Logistics are a tough topic for retailers and e-commerce companies. Everyone in the business starts with a look at Amazon and Alibaba for how they approach warehousing, packaging, shipping, tracking, returns, technology and customer service. What they see are huge scales of operation and cost efficiencies that give the smaller competition a headache and a pain in the bottom line. So what are competitors doing to try and run with the big dogs? We’ll help you with today’s look at Amazon, Alibaba, global innovations and insight into the logic in free e-commerce logistics.
Amazon’s DC lobbying efforts grew with more than 60 employees and contractors and spending doubled to $9 million in 2015 as it looked for ways to gain favor and influence with lawmakers. CBRE estimates for a warehouse operation with 500 employees, a $1 increase in average hourly wages could raise costs by $1 million annually. PropertyEU estimates Amazon accounts for 10% of existing warehouse and logistics space in the UK. Technavio expects the e-commerce logistics market to grow at 9.69% through 2020. With e-commerce growth, shippers struggle to balance services and costs. SJ Consulting Group calculates the value of global Shipping at 350 billion dollars annually and Amazon’s new marine shipping license gives it a foothold into the industry.
Retailers offering low or zero shipping fees for orders and returns will face increased shipping according to FedEx. On-demand delivery app Shyp announced a partnership with eBay, promising pickup for eBay sellers within 20 minutes for up to 20 items. ATSG’s Cargo Aircraft Management will lease 20 Boeing cargo aircraft to Amazon as it builds its air cargo capacity. British retailers, including Tesco are trying to manage empty space inviting rival brands to fill their empty spaces. Cainiao Logistics, Alibaba Group’s logistics affiliate, has agreed to work with the United States Postal Service to speed delivery of merchandise ordered by U.S. consumers from Alibaba. Global shipping will grow from $230 billion in 2014 to $1 trillion in 2020, according to a report from consulting firm Accenture and AliResearch. Think you’ve got it tough? Deliverymen in Delhi face any number of challenges from stifling heat and heavy traffic to assault, robbery and theft. Not an easy job!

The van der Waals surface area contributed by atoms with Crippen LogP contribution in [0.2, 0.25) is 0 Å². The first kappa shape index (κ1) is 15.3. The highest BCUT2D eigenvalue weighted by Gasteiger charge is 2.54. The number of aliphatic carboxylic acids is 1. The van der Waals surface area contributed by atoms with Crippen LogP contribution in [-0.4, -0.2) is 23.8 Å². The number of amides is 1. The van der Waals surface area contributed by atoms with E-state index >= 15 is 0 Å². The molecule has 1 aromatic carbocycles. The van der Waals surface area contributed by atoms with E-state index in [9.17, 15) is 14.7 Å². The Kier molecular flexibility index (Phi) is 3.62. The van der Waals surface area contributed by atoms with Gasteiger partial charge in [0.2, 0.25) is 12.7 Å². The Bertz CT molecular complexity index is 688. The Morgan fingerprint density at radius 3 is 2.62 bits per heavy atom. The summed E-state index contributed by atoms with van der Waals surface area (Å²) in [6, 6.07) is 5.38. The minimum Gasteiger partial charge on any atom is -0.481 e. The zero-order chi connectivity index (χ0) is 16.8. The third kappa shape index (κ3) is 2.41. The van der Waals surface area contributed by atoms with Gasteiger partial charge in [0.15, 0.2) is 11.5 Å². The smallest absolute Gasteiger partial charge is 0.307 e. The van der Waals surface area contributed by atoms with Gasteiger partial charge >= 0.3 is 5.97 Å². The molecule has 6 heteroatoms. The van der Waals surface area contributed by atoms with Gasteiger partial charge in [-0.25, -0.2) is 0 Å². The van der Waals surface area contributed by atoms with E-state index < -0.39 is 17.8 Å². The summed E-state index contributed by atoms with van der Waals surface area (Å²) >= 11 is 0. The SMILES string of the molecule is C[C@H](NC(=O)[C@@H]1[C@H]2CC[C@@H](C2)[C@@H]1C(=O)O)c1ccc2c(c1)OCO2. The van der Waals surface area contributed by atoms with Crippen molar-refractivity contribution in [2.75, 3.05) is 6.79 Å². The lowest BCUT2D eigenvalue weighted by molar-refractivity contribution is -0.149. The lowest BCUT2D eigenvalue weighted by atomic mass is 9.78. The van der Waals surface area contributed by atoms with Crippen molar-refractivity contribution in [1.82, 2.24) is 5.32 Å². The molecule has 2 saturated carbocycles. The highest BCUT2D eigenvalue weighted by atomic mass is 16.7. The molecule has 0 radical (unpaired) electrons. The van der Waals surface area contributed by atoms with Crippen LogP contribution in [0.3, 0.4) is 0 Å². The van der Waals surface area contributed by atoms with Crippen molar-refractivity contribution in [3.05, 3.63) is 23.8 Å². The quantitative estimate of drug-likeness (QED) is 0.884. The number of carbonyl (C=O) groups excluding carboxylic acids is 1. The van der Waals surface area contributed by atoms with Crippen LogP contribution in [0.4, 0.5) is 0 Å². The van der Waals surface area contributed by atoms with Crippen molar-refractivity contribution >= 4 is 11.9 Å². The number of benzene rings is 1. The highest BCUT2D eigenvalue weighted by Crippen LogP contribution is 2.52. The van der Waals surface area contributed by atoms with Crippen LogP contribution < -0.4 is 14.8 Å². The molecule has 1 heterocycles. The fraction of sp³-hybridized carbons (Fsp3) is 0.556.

Amazon’s Push into Logistics Faces Costly Government Roadblocks
Amazon (NASDAQ:AMZN) has spent over $9 million in 2015, on its Washington staff to lobby for delivery via drones, improve the national highway network, and push other favorable infrastructure improvement agendas, reports the New York Times.
The e-commerce giant’s success can be attributed not only to a robust online-market place model, but also to an increasing number of customers, who demand cheap and fast product deliveries. The latter, however, require a state-of-the-art infrastructure, which is why the company has spent a significant amount of money on the lobbying efforts.
This expenditure figure, compiled from the public records of Center for Responsive Politics, shows that Amazon’s lobbying costs doubled from 2014. Although the amount is lower as compared to Google and Boeing’s expenses in Washington, it still represents the highest annual cost growth in comparison to other tech-giants. The online-retail giant now has a staff of over 60 employees and contractors, who serve as lobbyists. This is more than twice the number of people employed for the same purpose, in 2014. A notable lobbyist for the company is former Senate majority leader Trent Lott. Via bidnessetc.com
Rising Minimum Wages Impacting E-commerce Ops
The minimum wage increase is set to affect many industries, and eCommerce is no exception — particularly in the realm of logistics.
The Wall Street Journal shares that a new report from real estate brokerage firm CBRE estimates that, for a warehouse operation with 500 employees, a $1 increase in average hourly wages could result in $1 million in additional annual costs. That number could be even higher for warehouse ops at eCommerce companies, notes the report, given that those can traditionally be two to four times more labor-intensive than other types of businesses (particularly during the holidays).
Spencer Levy, CBRE’s head of research in the Americas, posits that the confluence of the demand for faster eCommerce delivery service and a higher minimum wage occurring simultaneously in urban centers could result in a notable effect on eCommerce companies’ labor costs, commenting (via WSJ) that “eCommerce and other businesses that are tied to these dense locations will see the greatest impacts.” Via pymnts.com